The late composer Jerome Kern had a hand in making guitarist Rick Stone’s Fractals a postbop treat. First, there’s the album’s title track, a vibrant, angular reconfiguring of “All the Things You Are” that swings despite its abstract designs. Then there’s “Smoke Gets in Your Eyes,” another Kern classic, which is even more melodically insinuating than usual, thanks not only to the finesse Stone displays while softly illuminating the theme with glowing chords, but to bassist Marco Panascia. Like Stone, Panascia improvises fluidly on the tune without compromising its inherent charm. Rounding out the trio is drummer Tom Pollard, who adds shimmering accents to the ballads gathered here.
Among those, by the way, is another album highlight, Billy Strayhorn’s seldom-heard “Ballad for Very Sad and Very Tired Lotus Eaters.” The arrangement, elegantly bracketed by arpeggios, is soulful and haunting, rhythmically hushed and harmonically subtle. Still, the majority of tunes on Fractals were composed by Stone, and they allow the trio to explore a variety of moods nimbly. “Key Lime Pie” showcases Stone’s popping, buoyant tone. “The Phrygerator,” a “Giant Steps”-inspired burner, pays spirited tribute to John Coltrane. And, yes, “Speed Bump” is as rhythmically fitful as its title suggests.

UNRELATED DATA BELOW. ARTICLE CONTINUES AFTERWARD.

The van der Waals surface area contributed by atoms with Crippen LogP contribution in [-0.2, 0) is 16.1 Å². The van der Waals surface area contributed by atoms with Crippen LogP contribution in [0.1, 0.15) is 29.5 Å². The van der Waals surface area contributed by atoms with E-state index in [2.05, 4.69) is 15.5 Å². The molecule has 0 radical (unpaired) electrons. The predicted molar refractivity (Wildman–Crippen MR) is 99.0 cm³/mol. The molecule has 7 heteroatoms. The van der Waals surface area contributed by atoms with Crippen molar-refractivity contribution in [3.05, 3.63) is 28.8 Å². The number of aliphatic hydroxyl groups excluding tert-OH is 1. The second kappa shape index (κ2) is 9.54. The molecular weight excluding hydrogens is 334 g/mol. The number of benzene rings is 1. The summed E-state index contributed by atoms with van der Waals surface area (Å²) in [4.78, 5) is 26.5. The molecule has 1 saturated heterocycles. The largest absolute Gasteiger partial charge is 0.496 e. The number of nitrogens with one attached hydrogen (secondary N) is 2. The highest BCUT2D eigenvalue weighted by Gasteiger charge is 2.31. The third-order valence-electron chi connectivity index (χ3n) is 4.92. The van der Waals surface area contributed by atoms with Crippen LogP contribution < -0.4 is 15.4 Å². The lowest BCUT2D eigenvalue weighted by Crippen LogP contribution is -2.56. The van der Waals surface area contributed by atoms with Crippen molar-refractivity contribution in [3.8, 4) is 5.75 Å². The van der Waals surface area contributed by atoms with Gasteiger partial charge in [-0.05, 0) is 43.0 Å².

In the album’s liner notes, Stone mentions the pleasure he derives from being a longtime member of New York City’s jazz guitar community. He may not be as well known as some of his peers, but as Fractals illustrates, his skills are top tier.